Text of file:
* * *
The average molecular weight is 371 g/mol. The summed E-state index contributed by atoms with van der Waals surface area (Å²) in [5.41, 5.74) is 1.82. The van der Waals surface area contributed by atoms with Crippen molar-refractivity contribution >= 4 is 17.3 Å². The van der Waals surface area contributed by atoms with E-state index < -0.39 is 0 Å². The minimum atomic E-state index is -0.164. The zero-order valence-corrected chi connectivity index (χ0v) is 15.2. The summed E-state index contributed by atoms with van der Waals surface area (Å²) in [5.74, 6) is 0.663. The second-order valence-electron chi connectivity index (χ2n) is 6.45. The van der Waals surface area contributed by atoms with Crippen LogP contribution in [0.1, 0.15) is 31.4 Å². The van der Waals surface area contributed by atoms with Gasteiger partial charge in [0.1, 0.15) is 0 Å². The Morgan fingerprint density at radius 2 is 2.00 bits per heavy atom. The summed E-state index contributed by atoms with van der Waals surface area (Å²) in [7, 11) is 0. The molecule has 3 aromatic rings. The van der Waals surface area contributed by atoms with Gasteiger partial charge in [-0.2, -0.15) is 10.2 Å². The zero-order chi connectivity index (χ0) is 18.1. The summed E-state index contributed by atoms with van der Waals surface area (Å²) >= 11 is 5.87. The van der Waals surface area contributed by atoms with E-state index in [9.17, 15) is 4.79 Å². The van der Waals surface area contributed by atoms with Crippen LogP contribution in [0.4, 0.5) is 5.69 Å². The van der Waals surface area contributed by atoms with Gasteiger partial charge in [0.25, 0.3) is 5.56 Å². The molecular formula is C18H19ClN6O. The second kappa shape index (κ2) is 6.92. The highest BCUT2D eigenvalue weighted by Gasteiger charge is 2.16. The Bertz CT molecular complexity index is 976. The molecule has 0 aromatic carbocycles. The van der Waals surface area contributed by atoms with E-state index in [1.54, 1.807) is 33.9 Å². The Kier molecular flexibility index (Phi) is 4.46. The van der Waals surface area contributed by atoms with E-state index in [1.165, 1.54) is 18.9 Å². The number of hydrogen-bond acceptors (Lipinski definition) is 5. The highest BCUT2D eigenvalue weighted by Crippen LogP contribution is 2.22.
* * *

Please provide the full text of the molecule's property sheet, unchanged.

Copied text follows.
The average molecular weight is 371 g/mol. The summed E-state index contributed by atoms with van der Waals surface area (Å²) in [5.41, 5.74) is 1.82. The van der Waals surface area contributed by atoms with Crippen molar-refractivity contribution >= 4 is 17.3 Å². The van der Waals surface area contributed by atoms with E-state index < -0.39 is 0 Å². The minimum atomic E-state index is -0.164. The zero-order valence-corrected chi connectivity index (χ0v) is 15.2. The summed E-state index contributed by atoms with van der Waals surface area (Å²) in [5.74, 6) is 0.663. The second-order valence-electron chi connectivity index (χ2n) is 6.45. The van der Waals surface area contributed by atoms with Crippen LogP contribution in [0.1, 0.15) is 31.4 Å². The van der Waals surface area contributed by atoms with Gasteiger partial charge in [0.1, 0.15) is 0 Å². The Morgan fingerprint density at radius 2 is 2.00 bits per heavy atom. The summed E-state index contributed by atoms with van der Waals surface area (Å²) in [7, 11) is 0. The molecule has 3 aromatic rings. The van der Waals surface area contributed by atoms with Gasteiger partial charge in [-0.2, -0.15) is 10.2 Å². The zero-order chi connectivity index (χ0) is 18.1. The summed E-state index contributed by atoms with van der Waals surface area (Å²) >= 11 is 5.87. The van der Waals surface area contributed by atoms with E-state index in [9.17, 15) is 4.79 Å². The van der Waals surface area contributed by atoms with Crippen LogP contribution in [0.4, 0.5) is 5.69 Å². The van der Waals surface area contributed by atoms with Gasteiger partial charge in [0.25, 0.3) is 5.56 Å². The molecular formula is C18H19ClN6O. The second kappa shape index (κ2) is 6.92. The highest BCUT2D eigenvalue weighted by Gasteiger charge is 2.16. The Bertz CT molecular complexity index is 976. The molecule has 0 aromatic carbocycles. The van der Waals surface area contributed by atoms with E-state index in [1.54, 1.807) is 33.9 Å². The Kier molecular flexibility index (Phi) is 4.46. The van der Waals surface area contributed by atoms with E-state index in [1.165, 1.54) is 18.9 Å². The number of hydrogen-bond acceptors (Lipinski definition) is 5. The highest BCUT2D eigenvalue weighted by Crippen LogP contribution is 2.22.